Artists choose design elements such as color, light and size to frame their compositions. Many fine artists follow compositional rules to create their artwork within some basic guidelines, while staying flexible and true to their own creative process. Rules of composition pertain to balance, movement and symmetry. These provide guidance for an artist regarding the use of color, light and size.
The balance of an artwork requires looking at the subject, background and interaction among elements. The compositional rule of thirds means that the central subject is contained in approximately one-third of the total frame. The background image has another approximate third of the composition. Other subject matter or the interaction of subject is contained within the remaining third of the artistic composition. The rule of thirds is discussed as it balances the composition of a piece of two-dimensional art.
Another element to the composition’s rule of thirds is the use of shadow and light. True black, and true white will give the artwork form and exaggerate a distinction of shapes. Not every composition contains all the elements of shadow and light. Artists will manipulate this compositional rule of thirds to elaborate the context of their artwork. This rule of thirds is used to critique the image and discuss the interaction of the artwork’s features like color, light and shadow, or form and shape.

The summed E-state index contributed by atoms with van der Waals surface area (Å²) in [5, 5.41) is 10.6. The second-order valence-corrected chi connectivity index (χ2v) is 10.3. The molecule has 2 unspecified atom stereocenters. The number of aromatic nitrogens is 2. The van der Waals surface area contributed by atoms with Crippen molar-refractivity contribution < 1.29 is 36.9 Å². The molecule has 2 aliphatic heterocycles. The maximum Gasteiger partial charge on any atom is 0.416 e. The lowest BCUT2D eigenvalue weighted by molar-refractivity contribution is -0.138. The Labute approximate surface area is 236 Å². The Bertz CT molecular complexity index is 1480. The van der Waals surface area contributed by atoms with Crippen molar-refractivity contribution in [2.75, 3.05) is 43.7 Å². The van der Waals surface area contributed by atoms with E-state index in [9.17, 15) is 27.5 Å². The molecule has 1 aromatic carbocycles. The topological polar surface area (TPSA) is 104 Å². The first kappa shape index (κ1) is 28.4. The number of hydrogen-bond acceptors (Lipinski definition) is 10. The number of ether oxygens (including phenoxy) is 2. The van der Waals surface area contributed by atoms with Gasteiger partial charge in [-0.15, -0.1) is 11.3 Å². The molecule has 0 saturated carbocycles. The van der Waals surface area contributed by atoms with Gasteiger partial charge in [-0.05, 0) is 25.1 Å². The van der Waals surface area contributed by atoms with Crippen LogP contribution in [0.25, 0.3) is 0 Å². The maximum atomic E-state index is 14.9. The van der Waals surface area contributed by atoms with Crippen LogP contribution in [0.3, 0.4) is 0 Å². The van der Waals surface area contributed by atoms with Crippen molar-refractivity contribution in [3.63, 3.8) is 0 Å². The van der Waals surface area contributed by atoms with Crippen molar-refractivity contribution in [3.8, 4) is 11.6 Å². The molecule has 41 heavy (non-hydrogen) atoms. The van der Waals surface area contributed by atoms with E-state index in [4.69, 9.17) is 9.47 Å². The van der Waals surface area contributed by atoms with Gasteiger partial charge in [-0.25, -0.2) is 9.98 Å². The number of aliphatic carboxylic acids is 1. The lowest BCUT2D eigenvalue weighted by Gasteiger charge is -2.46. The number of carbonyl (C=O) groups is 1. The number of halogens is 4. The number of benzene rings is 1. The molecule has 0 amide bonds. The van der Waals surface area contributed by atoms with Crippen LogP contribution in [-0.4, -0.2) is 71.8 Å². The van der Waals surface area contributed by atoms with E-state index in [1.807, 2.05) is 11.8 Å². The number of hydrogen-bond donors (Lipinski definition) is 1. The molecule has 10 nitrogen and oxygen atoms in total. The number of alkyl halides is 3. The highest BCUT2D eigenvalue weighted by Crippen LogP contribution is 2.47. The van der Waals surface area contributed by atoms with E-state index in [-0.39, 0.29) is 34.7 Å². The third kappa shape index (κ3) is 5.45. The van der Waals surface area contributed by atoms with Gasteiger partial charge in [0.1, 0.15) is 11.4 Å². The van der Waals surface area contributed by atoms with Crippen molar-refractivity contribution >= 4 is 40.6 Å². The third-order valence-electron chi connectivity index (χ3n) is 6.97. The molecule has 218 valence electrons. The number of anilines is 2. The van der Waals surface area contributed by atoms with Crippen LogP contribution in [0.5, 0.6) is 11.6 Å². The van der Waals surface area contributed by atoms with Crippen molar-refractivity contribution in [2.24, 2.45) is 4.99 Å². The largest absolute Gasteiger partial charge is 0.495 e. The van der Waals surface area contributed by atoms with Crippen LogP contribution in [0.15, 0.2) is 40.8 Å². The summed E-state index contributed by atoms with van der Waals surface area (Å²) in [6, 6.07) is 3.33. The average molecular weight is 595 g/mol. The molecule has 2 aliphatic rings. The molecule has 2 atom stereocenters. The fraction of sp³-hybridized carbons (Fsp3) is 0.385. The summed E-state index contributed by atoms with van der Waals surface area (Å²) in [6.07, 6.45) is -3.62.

Any two-dimensional artwork (painting, photographs, drawing) can be discussed in terms of movement. The artwork is a still image, but the viewer’s eye is drawn into the composition according to rule of movement. This compositional rule examines the artist’s choice of subject, color (or lack of color) and framing. A suggestion of movement is a powerful tool. Features of the composition create a sense of movement between separate elements. In art, the visual movement within the composition’s frame explains ways in which the viewer then imagines how the subject flows off the page, beyond the canvas. Art’s compositional movement is expressed through the light source, interactions of subjects, and framing.
The rule of symmetry can be best understood as a rule of harmony or opposition. If the subject or focal point of the artwork does contain symmetry, how does that affect the background? When there is a lack of symmetry, or an asymmetrical design, what effect will this create for the rule of movement? Symmetry and asymmetry are opposites that encourage the viewer to examine balance and movement in the composition. A composition can be framed to provoke a realistic natural perspective with symmetry. A formal balance in artwork produces a mirror effect–both sides of the composition are essentially the same. Symmetry can be adjusted to provide insight and emphasize relationships within the artwork. The rule of symmetry may be de-emphasized to remove any particular focal point within the composition.